How to explain to kids that breathing affects the pelvic floor.

Be honest! You’ve probably wondered this yourself? So, let’s learn the basics along with our kids. But, if you’re already an expert in the respiratory system, then you’ll be that much more ahead and amazing when discussing this concept with your children.

Hands-on experiments and visuals work well if you have difficulty understanding anatomy and physiology through book study.

Check out Science Buddies: Make a Lung Model – STEM activity.

Do you recall seeing or helping your kids build a model of the lung using a plastic cup, some straws, and a couple of balloons? And as you actively pulled down on the balloon (which was acting as the diaphragm), the two balloons inside the air-sealed cup appeared to magically inflate? 

This is a fun project and easy to pull together. Holding and manipulating a model really helps to drive the lesson home. When explaining this experiment to your kids, ask yourselves, “What is happening to all the organs and tissues below the diaphragm?”

What is happening above the diaphragm?

The diaphragm is a large dome-shaped muscle that sits under the rib cage and above the abdominal cavity. 

As your diaphragm contracts, it creates a larger space within the vacuum-sealed chest cavity. The lungs pull open to fill the larger space and air is drawn into the lungs through the esophagus. 

And, as your chest expands, the movement has to occur at your joints to create space for your lungs. Your collarbone elevates above, your chest rises in front, your ribs spread and open along your sides, and your spine flexes in the back.

View looking up into the diaphragm muscle.
View looking up into the diaphragm muscle.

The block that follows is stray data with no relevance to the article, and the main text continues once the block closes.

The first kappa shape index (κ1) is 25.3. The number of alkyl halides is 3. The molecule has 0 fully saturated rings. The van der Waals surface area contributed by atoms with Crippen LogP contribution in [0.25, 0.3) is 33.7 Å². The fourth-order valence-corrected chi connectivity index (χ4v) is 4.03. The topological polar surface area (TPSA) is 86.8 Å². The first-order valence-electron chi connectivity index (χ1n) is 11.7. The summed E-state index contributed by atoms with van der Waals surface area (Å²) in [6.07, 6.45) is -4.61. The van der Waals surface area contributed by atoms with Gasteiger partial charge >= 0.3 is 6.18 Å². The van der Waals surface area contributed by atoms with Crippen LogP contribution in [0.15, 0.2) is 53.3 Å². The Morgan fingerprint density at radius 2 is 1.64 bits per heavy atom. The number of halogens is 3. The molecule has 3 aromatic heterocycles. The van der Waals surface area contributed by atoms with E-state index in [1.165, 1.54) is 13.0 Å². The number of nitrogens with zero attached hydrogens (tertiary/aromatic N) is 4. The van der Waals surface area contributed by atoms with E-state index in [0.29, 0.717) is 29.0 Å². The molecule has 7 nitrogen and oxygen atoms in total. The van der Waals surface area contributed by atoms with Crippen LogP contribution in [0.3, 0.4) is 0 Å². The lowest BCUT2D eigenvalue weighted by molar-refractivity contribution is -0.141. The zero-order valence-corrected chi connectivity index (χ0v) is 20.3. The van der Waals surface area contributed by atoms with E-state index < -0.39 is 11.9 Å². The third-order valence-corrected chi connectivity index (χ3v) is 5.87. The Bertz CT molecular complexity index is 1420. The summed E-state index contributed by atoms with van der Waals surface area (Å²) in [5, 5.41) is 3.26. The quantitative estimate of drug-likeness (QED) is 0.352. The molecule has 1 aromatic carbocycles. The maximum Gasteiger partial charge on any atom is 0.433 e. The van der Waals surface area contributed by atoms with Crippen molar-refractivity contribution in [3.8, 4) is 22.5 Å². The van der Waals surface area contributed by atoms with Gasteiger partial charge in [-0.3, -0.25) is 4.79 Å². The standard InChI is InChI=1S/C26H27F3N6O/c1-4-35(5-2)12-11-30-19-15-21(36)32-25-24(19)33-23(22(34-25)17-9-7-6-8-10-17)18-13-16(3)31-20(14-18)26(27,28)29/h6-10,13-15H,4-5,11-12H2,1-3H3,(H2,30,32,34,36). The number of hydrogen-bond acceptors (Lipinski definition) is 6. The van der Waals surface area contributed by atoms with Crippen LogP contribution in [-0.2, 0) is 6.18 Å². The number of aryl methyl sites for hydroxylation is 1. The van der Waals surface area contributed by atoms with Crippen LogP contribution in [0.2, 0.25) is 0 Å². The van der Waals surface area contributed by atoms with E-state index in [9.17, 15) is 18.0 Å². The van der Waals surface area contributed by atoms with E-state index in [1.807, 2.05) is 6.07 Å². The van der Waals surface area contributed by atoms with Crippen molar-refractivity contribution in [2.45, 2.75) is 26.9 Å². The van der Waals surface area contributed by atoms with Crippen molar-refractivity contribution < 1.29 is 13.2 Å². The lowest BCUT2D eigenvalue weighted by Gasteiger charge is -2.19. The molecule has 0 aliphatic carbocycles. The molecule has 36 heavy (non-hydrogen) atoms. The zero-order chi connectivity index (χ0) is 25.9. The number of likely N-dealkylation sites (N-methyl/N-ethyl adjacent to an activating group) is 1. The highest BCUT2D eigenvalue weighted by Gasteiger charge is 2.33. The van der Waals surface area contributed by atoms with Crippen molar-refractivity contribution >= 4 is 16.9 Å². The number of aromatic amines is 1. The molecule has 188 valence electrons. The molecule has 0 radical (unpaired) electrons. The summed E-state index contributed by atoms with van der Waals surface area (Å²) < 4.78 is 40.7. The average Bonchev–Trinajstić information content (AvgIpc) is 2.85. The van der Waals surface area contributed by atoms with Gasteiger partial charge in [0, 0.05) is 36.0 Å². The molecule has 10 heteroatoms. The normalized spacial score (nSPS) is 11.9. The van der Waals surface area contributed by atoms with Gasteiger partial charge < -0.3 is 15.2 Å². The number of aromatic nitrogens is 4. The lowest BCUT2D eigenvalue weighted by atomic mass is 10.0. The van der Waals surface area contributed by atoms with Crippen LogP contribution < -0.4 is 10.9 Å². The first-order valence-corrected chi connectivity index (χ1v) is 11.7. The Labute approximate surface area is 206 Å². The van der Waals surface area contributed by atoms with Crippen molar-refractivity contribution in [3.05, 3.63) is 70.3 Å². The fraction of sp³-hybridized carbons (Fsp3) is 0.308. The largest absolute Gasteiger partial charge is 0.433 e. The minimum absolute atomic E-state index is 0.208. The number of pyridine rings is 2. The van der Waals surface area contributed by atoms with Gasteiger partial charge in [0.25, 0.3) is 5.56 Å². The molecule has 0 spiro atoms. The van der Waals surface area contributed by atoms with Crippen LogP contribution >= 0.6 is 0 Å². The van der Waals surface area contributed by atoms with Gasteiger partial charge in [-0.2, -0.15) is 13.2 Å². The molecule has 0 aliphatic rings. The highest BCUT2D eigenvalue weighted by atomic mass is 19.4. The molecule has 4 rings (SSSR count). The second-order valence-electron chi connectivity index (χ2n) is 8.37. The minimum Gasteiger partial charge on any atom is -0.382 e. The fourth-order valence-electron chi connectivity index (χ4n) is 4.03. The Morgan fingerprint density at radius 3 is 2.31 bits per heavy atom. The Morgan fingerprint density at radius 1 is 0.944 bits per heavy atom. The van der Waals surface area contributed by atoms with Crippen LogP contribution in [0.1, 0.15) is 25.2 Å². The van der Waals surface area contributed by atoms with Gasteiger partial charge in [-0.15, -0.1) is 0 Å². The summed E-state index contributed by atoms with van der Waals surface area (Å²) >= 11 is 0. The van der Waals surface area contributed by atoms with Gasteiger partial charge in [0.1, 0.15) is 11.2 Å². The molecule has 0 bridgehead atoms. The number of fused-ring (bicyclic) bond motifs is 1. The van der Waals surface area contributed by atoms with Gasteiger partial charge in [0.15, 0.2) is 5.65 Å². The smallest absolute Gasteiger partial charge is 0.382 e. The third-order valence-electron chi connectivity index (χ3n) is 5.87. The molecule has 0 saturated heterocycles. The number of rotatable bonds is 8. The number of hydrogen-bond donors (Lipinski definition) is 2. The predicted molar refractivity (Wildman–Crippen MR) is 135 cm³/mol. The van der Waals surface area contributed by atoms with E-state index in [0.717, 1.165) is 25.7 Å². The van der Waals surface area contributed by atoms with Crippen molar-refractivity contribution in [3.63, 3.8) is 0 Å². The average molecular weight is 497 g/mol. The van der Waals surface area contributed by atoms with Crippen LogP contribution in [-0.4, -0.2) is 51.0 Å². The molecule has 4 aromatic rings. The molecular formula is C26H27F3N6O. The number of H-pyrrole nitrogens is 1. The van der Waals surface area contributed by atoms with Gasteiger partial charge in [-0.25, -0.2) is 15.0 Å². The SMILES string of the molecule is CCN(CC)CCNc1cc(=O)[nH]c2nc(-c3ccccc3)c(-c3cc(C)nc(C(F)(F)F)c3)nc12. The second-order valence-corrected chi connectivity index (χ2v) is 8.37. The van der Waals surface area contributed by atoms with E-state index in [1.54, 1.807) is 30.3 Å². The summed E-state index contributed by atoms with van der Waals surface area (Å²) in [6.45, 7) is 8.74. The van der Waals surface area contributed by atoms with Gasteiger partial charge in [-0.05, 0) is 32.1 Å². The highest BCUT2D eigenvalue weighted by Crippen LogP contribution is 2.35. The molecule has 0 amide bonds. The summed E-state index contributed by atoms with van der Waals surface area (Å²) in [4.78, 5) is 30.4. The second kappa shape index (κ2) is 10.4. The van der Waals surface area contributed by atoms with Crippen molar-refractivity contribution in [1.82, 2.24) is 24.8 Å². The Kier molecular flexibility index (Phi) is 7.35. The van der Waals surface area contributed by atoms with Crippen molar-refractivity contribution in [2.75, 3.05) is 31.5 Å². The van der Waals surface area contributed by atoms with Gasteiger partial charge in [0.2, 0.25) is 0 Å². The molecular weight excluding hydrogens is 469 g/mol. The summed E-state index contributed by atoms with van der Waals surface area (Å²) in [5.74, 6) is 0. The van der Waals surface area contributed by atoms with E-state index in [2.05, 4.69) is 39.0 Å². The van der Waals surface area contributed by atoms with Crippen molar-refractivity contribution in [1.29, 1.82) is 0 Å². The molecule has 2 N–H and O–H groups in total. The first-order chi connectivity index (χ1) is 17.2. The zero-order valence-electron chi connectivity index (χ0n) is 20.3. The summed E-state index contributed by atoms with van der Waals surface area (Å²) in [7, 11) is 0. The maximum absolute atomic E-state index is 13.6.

So, what happens below the diaphragm? 

The diaphragm contracts into the abdominal cavity. The abdominal cavity has to account for the decreasing space and the increased pressure on its internal organs, so the pressure is dispersed in all directions. 

The forces are spread evenly throughout the 360-degree sphere in an ideal situation. But our anatomy, genetics, and history will dictate where the weakest link in our core system is. That part of the system will have to work harder or give way first.

Think about that hernia in your groin or the slipped disc in your back or diastasis recti (splitting of your abdominal muscles). The load was too much for your anatomy to handle and it failed to result in protruding tissue or sprained and strained soft tissues.

View of abdominal muscles from the front.
View of abdominal muscles from the front.

If you stack LEGO bricks directly on top of each other, they hold steady. If they are placed haphazardly, the result is less than stable. 

The same can happen further south in our core system of muscles. Not only can pressure push through on our soft tissues, but we already have a few open spaces where transferred forces can easily escape.

The pelvic floor is one part of a system of muscles that work together to produce effective and efficient breathing. And dysfunction of the pelvic floor can affect the way we breathe, and the way we breathe can affect the pelvic floor.

Think Newton’s Third Law of Motion, which states for every action, there is an equal and opposite reaction. The strength of your pelvic floor must equal or be greater than the force being applied down on it. If not, you release gas, urine, bowels, or organs.

For every action, there is an equal and opposite reaction
For every action, there is an equal and opposite reaction

This is an excellent segue into appropriate releases and what is considered dysfunctions.

What are pelvic floor dysfunctions?

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